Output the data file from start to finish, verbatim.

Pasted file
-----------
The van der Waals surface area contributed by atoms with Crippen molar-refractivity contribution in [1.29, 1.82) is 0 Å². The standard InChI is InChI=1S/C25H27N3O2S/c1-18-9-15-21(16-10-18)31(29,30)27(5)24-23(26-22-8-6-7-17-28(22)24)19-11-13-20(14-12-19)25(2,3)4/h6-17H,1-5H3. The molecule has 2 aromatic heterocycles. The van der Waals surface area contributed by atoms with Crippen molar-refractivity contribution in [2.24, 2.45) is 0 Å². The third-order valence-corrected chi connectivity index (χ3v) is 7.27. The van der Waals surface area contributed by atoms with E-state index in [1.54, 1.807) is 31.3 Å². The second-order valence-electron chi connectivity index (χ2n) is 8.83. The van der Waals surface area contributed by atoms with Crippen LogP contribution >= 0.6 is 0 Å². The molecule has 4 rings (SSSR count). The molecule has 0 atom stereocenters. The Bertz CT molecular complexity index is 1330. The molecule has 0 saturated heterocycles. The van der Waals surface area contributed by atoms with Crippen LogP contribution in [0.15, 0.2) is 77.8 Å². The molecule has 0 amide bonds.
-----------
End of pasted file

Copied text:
The van der Waals surface area contributed by atoms with Crippen molar-refractivity contribution in [1.29, 1.82) is 0 Å². The standard InChI is InChI=1S/C25H27N3O2S/c1-18-9-15-21(16-10-18)31(29,30)27(5)24-23(26-22-8-6-7-17-28(22)24)19-11-13-20(14-12-19)25(2,3)4/h6-17H,1-5H3. The molecule has 2 aromatic heterocycles. The van der Waals surface area contributed by atoms with Crippen molar-refractivity contribution in [2.24, 2.45) is 0 Å². The third-order valence-corrected chi connectivity index (χ3v) is 7.27. The van der Waals surface area contributed by atoms with E-state index in [1.54, 1.807) is 31.3 Å². The second-order valence-electron chi connectivity index (χ2n) is 8.83. The van der Waals surface area contributed by atoms with Crippen LogP contribution >= 0.6 is 0 Å². The molecule has 4 rings (SSSR count). The molecule has 0 atom stereocenters. The Bertz CT molecular complexity index is 1330. The molecule has 0 saturated heterocycles. The van der Waals surface area contributed by atoms with Crippen LogP contribution in [0.15, 0.2) is 77.8 Å². The molecule has 0 amide bonds.